Student-made wave converters aim to seize the sea’s energy

Unlike hydro, solar or wind power, the ocean’s blue waves remain an unexploited source of green energy.

Two Cornell Engineering undergraduates are aiming to advance the science of wave energy converters – devices that catch the waves and transform them into electricity – in order to move the technology closer to reality.

Since last summer, Aisha Brundan ’25 and Kavya Mittha ’26 have been developing converters – an oscillating flap (called the “oscillating surge wave energy converter”) and a bobbing buoy or a heave design (known as the “two-body point absorber”) – at the Symbiotic Engineering and Analysis Lab (SEA Lab), led by Maha Haji, assistant professor at the Sibley School of Mechanical and Aerospace Engineering, in Cornell Engineering.

Kavya Mittha ’26, left, and Aisha Brundan ’25 prepare to submerge and test their bobbing buoy wave energy converter at the DeFrees Hydraulics Lab in Hollister Hall.

Brundan said when a wind turbine is placed in an array – such as a wind farm – the air gets disrupted and the turbines create less energy. The same may be true for wave energy converters, except in the ocean there is potential for the arrays to amplify the amount of power produced.

The converters, due to the way they work, can be synergistic. By testing models on a smaller scale in a large wave basin, Mittha and Brundan will see if an array of converters – spaced and organized in various formations – can amplify and grab more energy from the ocean.

“Our plan is to run experiments with both designs in the same area,” Brundan said, “and see how they affect one another.”

Ocean waves contain a huge amount of energy, according to the U.S. Energy Information Administration. Waves forming off the U.S. coasts can theoretically contain 2.64 trillion kilowatt-hours – the equivalent of 64% of the total U.S. utility-scale electricity that was generated in 2021, the agency said.

Bundan and Mittha and their mentors, engineering doctoral students Olivia Vitale and Nate DeGoede, tried small models of their computer-aided designs last summer and fall in a 105-foot-long wave tank at the Joseph H. DeFrees Hydraulics Laboratory. Rebecca McCabe, an engineering doctoral student in Haji’s lab, initiated this project for the lab during the spring 2023 semester.

The DeFrees wave tank is helpful, Mittha said. “It’s small enough that we can lean over into the tank and reach things and tweak our design as we go. That’s advantageous, as we get these converters into the tank to ensure they can generate power.”

The students built two copies of their original design – the heaving buoy – which used a large bobber made of marine-grade foam. They named the devices Meg and Laurie, after characters in “Little Women.” It works like a piston, so when a wave hits the device, the bobber moves up and down, generating power.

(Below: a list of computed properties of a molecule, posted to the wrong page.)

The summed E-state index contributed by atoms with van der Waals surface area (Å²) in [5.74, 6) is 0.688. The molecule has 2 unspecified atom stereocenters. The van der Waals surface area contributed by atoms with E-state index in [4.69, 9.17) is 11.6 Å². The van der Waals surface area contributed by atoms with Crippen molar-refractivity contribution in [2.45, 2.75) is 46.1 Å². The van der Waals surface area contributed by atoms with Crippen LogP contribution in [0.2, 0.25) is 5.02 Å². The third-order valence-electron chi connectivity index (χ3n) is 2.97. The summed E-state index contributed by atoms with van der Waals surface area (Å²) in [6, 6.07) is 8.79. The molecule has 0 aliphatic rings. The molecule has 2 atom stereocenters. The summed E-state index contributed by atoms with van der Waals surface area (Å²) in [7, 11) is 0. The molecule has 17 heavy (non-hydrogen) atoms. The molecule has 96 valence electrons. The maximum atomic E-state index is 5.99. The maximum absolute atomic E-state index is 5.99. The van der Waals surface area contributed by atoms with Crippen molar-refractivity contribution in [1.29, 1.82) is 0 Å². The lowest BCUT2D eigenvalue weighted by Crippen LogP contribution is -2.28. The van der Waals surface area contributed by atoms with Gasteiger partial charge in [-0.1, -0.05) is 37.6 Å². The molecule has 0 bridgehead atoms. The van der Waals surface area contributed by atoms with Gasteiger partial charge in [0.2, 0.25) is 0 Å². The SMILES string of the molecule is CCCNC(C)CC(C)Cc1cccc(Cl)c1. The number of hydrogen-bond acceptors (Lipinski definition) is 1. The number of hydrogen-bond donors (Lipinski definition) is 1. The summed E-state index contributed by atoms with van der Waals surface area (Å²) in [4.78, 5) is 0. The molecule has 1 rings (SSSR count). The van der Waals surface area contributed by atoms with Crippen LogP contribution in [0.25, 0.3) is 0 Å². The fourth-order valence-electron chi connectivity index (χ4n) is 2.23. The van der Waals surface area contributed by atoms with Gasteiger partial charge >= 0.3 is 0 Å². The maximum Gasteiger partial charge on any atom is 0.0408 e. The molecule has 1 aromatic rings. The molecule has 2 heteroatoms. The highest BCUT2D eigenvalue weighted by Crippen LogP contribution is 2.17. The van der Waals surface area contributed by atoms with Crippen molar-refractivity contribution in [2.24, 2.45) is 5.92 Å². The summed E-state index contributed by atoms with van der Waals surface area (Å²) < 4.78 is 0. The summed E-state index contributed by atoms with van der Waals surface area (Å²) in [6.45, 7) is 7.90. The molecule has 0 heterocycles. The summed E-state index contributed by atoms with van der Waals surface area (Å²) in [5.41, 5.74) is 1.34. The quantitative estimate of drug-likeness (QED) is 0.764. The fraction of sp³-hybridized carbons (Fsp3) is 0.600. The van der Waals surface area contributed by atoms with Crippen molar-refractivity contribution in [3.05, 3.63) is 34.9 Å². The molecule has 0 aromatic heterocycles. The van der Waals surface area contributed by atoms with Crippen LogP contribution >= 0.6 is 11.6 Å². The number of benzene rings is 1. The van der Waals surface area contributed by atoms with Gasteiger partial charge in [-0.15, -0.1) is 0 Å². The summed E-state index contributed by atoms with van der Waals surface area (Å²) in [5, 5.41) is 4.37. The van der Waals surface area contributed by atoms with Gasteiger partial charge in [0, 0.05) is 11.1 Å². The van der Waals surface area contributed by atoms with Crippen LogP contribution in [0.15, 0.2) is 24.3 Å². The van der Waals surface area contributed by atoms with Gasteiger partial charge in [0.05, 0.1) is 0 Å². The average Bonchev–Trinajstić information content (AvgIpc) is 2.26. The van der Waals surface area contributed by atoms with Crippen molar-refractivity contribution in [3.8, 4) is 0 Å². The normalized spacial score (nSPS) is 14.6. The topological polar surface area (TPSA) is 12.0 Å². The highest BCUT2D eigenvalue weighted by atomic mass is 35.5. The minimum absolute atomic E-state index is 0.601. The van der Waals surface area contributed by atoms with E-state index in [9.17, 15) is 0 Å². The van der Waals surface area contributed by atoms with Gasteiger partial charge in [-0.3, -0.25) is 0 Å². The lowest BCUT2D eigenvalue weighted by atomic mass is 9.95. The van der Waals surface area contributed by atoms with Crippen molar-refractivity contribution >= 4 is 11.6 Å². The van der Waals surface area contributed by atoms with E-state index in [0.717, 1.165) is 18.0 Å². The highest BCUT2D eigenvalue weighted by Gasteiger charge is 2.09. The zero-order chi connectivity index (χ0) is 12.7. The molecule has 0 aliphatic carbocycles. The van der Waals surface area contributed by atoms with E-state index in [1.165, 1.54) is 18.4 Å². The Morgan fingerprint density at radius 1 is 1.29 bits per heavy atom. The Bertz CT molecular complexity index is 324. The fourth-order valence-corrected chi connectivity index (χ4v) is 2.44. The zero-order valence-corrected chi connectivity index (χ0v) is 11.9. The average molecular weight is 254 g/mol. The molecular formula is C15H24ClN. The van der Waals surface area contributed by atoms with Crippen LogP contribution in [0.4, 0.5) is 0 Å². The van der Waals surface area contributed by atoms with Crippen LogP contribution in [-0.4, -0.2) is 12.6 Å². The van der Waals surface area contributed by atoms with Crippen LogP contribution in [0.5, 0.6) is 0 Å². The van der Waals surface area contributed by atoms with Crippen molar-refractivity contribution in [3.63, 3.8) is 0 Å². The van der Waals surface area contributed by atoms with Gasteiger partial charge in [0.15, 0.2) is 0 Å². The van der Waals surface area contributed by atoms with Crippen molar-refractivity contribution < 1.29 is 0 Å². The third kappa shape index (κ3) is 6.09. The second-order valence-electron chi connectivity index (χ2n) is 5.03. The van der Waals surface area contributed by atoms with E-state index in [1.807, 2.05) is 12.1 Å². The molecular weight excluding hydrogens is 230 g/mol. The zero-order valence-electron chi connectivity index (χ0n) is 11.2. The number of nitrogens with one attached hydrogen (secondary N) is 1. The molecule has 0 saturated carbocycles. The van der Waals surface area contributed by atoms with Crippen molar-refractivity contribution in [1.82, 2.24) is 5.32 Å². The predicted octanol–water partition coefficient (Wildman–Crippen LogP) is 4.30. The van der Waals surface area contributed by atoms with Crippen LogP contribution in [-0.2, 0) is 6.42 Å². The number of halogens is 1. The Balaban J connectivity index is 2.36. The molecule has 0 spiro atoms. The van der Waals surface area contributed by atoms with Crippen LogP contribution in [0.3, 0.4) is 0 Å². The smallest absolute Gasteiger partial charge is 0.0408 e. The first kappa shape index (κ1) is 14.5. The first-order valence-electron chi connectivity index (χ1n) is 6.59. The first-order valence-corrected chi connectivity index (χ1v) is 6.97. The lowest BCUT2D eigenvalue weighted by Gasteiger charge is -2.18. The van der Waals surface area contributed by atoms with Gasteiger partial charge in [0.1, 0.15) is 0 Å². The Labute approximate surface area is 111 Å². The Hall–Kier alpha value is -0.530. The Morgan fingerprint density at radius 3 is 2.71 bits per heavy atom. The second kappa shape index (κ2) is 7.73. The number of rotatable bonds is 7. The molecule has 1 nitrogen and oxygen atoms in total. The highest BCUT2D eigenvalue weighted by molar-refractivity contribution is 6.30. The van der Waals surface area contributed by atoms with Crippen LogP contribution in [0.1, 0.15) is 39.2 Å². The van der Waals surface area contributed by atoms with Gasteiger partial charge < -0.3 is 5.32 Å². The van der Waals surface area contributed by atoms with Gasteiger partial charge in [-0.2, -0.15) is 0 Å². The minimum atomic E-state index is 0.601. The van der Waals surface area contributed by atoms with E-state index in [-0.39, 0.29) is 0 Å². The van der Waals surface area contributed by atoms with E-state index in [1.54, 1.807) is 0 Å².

Earlier in February, the students completed a prototype of their latest converter fitted with a paddle-like oscillating flap.

“I have always found the concept of renewable energy and power interesting,” Mittha said. “I used to think about renewable energy in terms of wind or solar.

Throughout the process of developing energy converters, I have learned that wave power is a perpetual, untapped energy source.”

Haji’s SEA Lab aims to develop sustainable offshore methods to harness and store that sustainable energy while creating an ocean-based blue economy.

Haji said she left the undergraduates alone to learn. The professor lent them a course textbook in machine design, and they researched the physics, geometries and mechanisms to make effective converters.

Nate DeGoede, a doctoral student in the field of engineering, adjusts a platform atop the wave tank at the DeFrees Hydraulics Lab.

When the students test the array, they will mix two types of geometry – the oscillating surge wave energy converters and the point absorbers – to see what happens.

“We think that’s where things will get interesting, since each type of wave energy converters extracts energy from a different degree of freedom,” Haji said. “They learned a lot themselves. Based on what they produced, it’s clear they read the material. Aisha and Kavya conducted good literature reviews to understand other prototypes to get design ideas.”

Wave converters have existed for a long time. In fact, the undergraduates found that arrays of snake-style converters have been tested, but few oscillatory converters, if any, have transformed waves into energy.

“That’s sort of a general concept,” Brundan said. “When using oscillatory wave energy converters, the grid layout of the array and the different degrees of freedom matter on whether the converters amplify one another’s power. This is what no one knows.”

Both undergraduates participated in last year’s pilot Summer Mentored Research program, funded by the Cornell Atkinson Center for Sustainability.

To continue working on the project, Brundan received Engineering Learning Initiatives funding last semester, while Mittha was supported by funds from the President’s Council of Cornell Women. Haji is a faculty fellow with Cornell Atkinson.

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Jeff Tyson